2. A water treatment apparatus as defined in claim 1, wherein said passage means in said first closed compartment has a cross-section so dimensioned as to permit an upward flow of said mixture at a velocity sufficient to prevent sedimentation of the coagulated particles contained in said mixture and of said layer of sludge.
3. A water treatment apparatus, comprising, in com- 'bination, a housing containing a plurality of similar clarifying units each including a downwardly diverging first compartment constituting a coagulation zone, an upwardly diverging second compartment constituting a filtration zone, and a downwardly diverging third compartment constituting a sedimentation zone, said housing defining upwardly of said units/a clear-water collection zone; feed means for feeding a mixture of raw water and a coagulation agent downwardly into each first compartment for inducing coagulation therein; and means for enabling llow of the coagulated mixture from each iirst compartment into the bottom of the respective second compartment and upwardly therein whereby a floating layer of sludge gradually increasing in thickness forms at the top of each second compartment while liquid rises through said layer and enters said clear-water collection zone, said third compartment :being arranged to receive sludge overflowingv at the tops of the respective second compartments.
4. A water treatment apparatus, comprising, in combination, a housing including bottom wall means, side wall extending upwardly from said bottom wall means and defining therewith an enclosed space, and partition means arranged in said space and defining with said wall means adjacent said bottom wall means a plurality of clarifying units each including a flrst compartment of downwardly diverging triangular cross-section constituting a coagulation zone, a second compartment of upwardly diverging triangular cross-section constituting a filtration zone and communicating at the bottom thereof with said first compartment, and a third compartment oi downwardly diverging triangular cross-section constituting a sedimentation zone and communicating, at the top thereof with said second compartment, said side wall means defining above said compartments a clear-water collection zone; and means for feeding a mixture of raw water and a coagulating agent into said first compartments for coagulation therein and for subsequent flow of the coagulated mixture into the bottoms of said second compartments and in upward direction in the latter, whereby a floating layer of sludge gradually increasing in thickness forms at the tops of said second compartments while liquid rises through said layer and enters said clear-water collection zone, said third compartments being arranged to receive sludge overflowing at the tops of said second compartments.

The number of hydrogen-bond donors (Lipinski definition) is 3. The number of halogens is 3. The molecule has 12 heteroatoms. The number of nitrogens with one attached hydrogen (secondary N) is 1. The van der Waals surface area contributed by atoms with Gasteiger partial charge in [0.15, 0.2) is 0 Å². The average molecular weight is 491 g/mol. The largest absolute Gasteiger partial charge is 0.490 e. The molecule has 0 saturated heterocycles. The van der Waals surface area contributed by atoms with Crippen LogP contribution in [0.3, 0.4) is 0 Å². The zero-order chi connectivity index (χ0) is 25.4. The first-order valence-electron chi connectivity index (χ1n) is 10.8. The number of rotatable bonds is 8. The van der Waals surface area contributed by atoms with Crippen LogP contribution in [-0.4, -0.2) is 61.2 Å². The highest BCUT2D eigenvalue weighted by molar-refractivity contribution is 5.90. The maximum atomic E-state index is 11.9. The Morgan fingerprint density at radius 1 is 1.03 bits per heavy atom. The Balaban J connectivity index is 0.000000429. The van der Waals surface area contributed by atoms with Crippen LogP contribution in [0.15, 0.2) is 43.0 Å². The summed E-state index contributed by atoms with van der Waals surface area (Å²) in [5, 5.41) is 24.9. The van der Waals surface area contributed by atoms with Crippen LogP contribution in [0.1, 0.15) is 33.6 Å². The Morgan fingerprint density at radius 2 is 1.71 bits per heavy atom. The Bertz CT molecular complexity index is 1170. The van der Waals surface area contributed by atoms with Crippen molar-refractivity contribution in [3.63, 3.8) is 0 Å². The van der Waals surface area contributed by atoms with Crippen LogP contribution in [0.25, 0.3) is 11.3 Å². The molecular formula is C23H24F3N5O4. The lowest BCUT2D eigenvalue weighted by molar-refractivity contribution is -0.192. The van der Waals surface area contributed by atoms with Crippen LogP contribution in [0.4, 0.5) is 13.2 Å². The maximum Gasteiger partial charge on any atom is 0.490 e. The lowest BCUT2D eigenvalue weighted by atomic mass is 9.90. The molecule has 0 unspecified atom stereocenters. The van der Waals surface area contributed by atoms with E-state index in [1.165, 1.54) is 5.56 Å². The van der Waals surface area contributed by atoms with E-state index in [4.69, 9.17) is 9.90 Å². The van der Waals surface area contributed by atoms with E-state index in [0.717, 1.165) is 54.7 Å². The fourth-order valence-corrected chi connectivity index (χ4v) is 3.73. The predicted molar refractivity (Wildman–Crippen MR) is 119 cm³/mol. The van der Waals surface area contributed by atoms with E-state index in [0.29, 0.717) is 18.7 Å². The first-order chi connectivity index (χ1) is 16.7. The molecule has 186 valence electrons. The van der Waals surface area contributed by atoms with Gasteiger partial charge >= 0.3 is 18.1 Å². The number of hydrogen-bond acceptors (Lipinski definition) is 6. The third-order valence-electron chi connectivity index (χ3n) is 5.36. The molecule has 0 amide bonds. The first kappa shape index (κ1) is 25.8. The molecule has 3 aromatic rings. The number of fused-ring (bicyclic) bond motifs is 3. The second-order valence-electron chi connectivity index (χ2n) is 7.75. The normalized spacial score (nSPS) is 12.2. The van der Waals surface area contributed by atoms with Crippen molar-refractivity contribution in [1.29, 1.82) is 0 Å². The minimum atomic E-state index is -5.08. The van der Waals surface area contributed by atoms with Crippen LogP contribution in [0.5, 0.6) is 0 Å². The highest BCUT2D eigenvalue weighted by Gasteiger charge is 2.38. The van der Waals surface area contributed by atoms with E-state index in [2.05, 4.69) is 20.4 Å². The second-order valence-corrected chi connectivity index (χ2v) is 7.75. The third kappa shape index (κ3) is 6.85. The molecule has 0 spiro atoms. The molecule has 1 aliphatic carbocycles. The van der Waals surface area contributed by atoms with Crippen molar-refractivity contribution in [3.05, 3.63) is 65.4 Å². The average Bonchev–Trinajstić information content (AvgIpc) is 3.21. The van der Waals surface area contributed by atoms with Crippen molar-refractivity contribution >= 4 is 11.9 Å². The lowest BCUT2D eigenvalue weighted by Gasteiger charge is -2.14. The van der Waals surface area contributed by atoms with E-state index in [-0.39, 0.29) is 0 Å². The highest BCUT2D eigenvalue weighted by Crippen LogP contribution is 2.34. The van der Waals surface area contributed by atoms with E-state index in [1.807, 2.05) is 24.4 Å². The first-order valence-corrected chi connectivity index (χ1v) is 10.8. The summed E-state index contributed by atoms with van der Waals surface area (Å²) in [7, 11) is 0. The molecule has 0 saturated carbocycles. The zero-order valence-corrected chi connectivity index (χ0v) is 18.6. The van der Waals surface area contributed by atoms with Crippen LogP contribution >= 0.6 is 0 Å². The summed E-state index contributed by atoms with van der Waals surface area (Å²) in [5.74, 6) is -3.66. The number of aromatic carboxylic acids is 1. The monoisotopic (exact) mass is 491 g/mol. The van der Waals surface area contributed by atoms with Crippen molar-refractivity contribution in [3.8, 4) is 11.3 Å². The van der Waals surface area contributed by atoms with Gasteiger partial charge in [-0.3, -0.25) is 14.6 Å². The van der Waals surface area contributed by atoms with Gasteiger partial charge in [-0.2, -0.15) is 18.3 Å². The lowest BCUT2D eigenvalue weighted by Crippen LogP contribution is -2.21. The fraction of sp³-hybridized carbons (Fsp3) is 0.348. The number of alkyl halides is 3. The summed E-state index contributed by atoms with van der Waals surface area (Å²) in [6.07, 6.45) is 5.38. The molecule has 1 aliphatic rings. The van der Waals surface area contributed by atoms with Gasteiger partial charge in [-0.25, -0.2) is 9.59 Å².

5. A water treatment apparatus as set forth in claim 4, wherein said units are of annular shape and arranged concentrically.
6. A water treatment apparatus as set forth in claim 4, wherein said units are straight and arranged side by side.
7. A water treatment apparatus as set forth in claim 4, and further comprising baille walls arranged near the top of said third compartment, said baille walls adapted to promote the flow of the mixture entering the third compartment along one of its walls; and discharge means for withdrawing liquid near the top of said third compartment.
8. A water treatment apparatus as set forth in claim 4, and further comprising baille walls arranged lbelow the top of said second compartment, said baffle walls promoting an intimate contact of the treated water with the coagulation agent admitted therewith.
9. A water treatment apparatus as set forth in claim 4, wherein each of said compartments is provided with drainage means for cleaning purposes.
10. A water treatment apparatus as set forth in claim 4, wherein adjacent coagulation and sedimentation zones of adjacent ones of said units are common to such adjacent units.
References Cited hy the Examiner UNITED STATES PATENTS 2,213,808 9/1940 von Stietz 210--20 2,425,372 8/ 1947 Green 210-20 2,464,617 3/1949 Sebald 210-207 X FOREIGN PATENTS 752,077 7/ 1956 Great Britain.
MORRIS O. WOLK, Primary Examiner. MICHAEL E. RODGERS, Examiner.